Aside from that, just being respectful and organized will go a long way.

 

Notes:

  1. One thing that I have rarely seen or heard discussed as a spiritworker is what to do with sacred regalia and tools after one’s death. I strongly advise every spiritual technician to put in his or her will clear instructions detailing who should receive those things, or what should be done with them. This may take a significant amount of negotiation and divination on the spiritworker’s part before this can be clearly worked out but not doing so can be disastrous. The numen contained within working tools and regalia can make non-spiritworkers ill if they are unprepared for it. The last thing you want is your sacred regalia turning up at a yard sale after your death. You’re responsible for any harm incurred from that, because it is within your power to make appropriate plans while alive.
  2. Khernips is a type of holy water used for purification and cleansing in Greek polytheisms. It is easy to make: take good, clean water and a bay leaf. Light the bay leaf on fire and douse it in the water. I usually offer a prayer to Apollo asking that through this union of opposing forces, fire and water, mediated by earth (the leaf), this substance be granted the power to purify.
  3. The same might be said of the specialist. They too become extensions of the territory and sphere of influence of the Gods they serve while in active service.

About ganglerisgrove

Galina Krasskova has been a Heathen priest since 1995. She holds a Masters in Religious Studies (2009), a Masters in Medieval Studies (2019), has done extensive graduate work in Classics including teaching Latin, Roman History, and Greek and Roman Literature for the better part of a decade, and is currently pursuing a PhD in Theology. She is the managing editor of Walking the Worlds journal and has written over thirty books on Heathenry and Polytheism including "A Modern Guide to Heathenry" and "He is Frenzy: Collected Writings about Odin." In addition to her religious work, she is an accomplished artist who has shown all over the world and she currently runs a prayer card project available at wyrdcuriosities.etsy.com.

Posted on June 30, 2020, in Lived Polytheism, Polytheism, Uncategorized and tagged , , , , , , , . Bookmark the permalink. 5 Comments.

  1. That is AMAZING! I knew one could be contaminated with Miasma, but I didn’t know the inverse was possible as well…that one can become “contaminated” with Sacred Energies.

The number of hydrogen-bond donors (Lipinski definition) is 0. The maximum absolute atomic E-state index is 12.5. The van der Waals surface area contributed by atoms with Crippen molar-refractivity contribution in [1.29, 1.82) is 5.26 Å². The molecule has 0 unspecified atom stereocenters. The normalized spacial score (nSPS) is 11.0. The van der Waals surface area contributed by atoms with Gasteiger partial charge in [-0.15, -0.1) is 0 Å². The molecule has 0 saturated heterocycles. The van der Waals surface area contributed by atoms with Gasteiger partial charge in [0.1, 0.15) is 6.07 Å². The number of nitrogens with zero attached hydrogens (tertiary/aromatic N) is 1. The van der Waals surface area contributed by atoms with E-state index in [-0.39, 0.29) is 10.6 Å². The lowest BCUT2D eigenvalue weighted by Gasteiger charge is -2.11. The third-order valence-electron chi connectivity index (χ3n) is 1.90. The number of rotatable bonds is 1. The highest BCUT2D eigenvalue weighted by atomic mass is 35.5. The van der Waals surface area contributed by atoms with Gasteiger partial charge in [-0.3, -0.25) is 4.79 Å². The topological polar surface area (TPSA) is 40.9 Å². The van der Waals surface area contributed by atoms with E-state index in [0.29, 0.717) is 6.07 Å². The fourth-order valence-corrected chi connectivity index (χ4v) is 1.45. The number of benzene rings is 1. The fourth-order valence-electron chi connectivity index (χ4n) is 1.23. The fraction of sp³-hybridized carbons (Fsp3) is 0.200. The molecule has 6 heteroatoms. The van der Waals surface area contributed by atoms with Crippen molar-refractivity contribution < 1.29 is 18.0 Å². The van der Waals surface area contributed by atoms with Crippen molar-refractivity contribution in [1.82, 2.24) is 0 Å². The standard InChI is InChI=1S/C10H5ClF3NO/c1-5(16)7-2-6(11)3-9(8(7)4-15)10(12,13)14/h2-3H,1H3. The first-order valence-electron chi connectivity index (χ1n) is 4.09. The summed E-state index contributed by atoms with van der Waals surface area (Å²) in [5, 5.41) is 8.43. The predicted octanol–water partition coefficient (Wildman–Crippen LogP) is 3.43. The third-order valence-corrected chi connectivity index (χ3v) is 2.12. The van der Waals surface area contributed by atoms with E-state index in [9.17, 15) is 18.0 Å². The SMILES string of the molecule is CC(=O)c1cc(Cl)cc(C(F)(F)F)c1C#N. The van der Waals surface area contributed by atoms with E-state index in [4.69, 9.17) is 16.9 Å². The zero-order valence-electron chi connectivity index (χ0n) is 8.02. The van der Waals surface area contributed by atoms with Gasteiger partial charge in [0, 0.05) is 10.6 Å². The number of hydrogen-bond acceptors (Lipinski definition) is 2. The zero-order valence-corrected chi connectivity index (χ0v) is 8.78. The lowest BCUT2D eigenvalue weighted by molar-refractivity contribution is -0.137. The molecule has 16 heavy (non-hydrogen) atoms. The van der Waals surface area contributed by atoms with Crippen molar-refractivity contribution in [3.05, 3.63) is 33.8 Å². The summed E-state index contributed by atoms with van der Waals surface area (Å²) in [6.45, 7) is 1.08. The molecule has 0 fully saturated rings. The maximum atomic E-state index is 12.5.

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  2. If one were to put together a toolkit as someone offering ground crew services, and I’m just talking about items to help handle sacred tools here as opposed to medical and security items, including a container of cleansing water, perhaps recals, silk gloves that fit, and handkerchief sized )big ones meant to use not dainty pocket squarer) pieces of organic linen would be advisable?

    With the gloves my first thought was ochre red if you could get it, as a nod of respect to that holy substance and the apotropaic effect of red human hands, though such a colorful touch might be distracting.

    I’m also reminded of the hankerchiefs embroidered or otherwise patterned heavily with symbols of warding that I’ve heard of particularly in central europe used to handle holy objects yo prevent contamination, in more Christian-focused lore to keep the human from tainting the holy, but I can see the protective effect going both directions and wondered what your opinion on such embroidered cloths specifically for such work would be?

    I imagine such tools would themselves require some protocols, to be kept both mundanely clean and cleansed of any lingering holy (or miasmic) contamination.

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    • ganglerisgrove

      I’d also have a good sharp knife, energy bars, and an energy drink of some sort, plus a spritzer bottle of khernips. For gloves i just by a box of latex gloves from the pharmacy. once my dentist gave me a box of purple ones. that was cool. I like purple. 🙂 I’m not allergic to latex but for those that are, there are vinyl gloves available and oh….i can’t remember the name of the other substance from which they can be made, but there are options.

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  3. I only meant silk ones for the energetic buffering effect mentioned above, medical gloves are a whole different creature. The spritzer bottle is a handy idea!

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    • ganglerisgrove

      if you find ochre colored silk gloves let me know. I went with a pair of black ones and a pair of white. best i could find. 😦